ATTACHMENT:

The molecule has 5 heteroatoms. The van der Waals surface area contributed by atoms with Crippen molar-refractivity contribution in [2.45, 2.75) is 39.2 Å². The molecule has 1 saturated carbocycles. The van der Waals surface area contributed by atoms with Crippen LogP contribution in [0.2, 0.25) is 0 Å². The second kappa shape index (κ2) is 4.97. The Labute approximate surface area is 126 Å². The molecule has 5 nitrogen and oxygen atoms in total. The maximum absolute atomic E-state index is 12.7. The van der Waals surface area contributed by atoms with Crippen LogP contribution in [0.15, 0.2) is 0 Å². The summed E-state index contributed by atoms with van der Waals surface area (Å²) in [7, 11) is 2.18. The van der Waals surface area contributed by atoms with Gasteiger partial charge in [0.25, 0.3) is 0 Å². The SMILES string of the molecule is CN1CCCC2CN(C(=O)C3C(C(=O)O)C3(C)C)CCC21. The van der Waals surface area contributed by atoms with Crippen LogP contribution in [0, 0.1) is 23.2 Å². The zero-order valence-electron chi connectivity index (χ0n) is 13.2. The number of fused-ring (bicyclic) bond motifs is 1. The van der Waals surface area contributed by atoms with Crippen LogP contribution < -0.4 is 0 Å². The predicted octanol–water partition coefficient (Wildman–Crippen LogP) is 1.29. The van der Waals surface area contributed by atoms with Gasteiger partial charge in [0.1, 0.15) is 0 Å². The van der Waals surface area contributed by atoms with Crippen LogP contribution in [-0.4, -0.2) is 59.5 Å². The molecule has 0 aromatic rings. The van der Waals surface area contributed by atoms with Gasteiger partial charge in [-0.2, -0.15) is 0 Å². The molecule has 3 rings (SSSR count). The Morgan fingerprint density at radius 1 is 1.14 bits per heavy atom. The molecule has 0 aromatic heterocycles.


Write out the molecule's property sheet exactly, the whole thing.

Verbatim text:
The molecule has 5 heteroatoms. The van der Waals surface area contributed by atoms with Crippen molar-refractivity contribution in [2.45, 2.75) is 39.2 Å². The molecule has 1 saturated carbocycles. The van der Waals surface area contributed by atoms with Crippen LogP contribution in [0.2, 0.25) is 0 Å². The second kappa shape index (κ2) is 4.97. The Labute approximate surface area is 126 Å². The molecule has 5 nitrogen and oxygen atoms in total. The maximum absolute atomic E-state index is 12.7. The van der Waals surface area contributed by atoms with Crippen LogP contribution in [0.15, 0.2) is 0 Å². The summed E-state index contributed by atoms with van der Waals surface area (Å²) in [7, 11) is 2.18. The van der Waals surface area contributed by atoms with Gasteiger partial charge in [0.25, 0.3) is 0 Å². The SMILES string of the molecule is CN1CCCC2CN(C(=O)C3C(C(=O)O)C3(C)C)CCC21. The van der Waals surface area contributed by atoms with Crippen LogP contribution in [0, 0.1) is 23.2 Å². The zero-order valence-electron chi connectivity index (χ0n) is 13.2. The number of fused-ring (bicyclic) bond motifs is 1. The van der Waals surface area contributed by atoms with Crippen LogP contribution < -0.4 is 0 Å². The predicted octanol–water partition coefficient (Wildman–Crippen LogP) is 1.29. The van der Waals surface area contributed by atoms with Gasteiger partial charge in [0.1, 0.15) is 0 Å². The van der Waals surface area contributed by atoms with Crippen LogP contribution in [-0.4, -0.2) is 59.5 Å². The molecule has 0 aromatic rings. The van der Waals surface area contributed by atoms with Gasteiger partial charge in [-0.2, -0.15) is 0 Å². The molecule has 3 rings (SSSR count). The Morgan fingerprint density at radius 1 is 1.14 bits per heavy atom. The molecule has 0 aromatic heterocycles.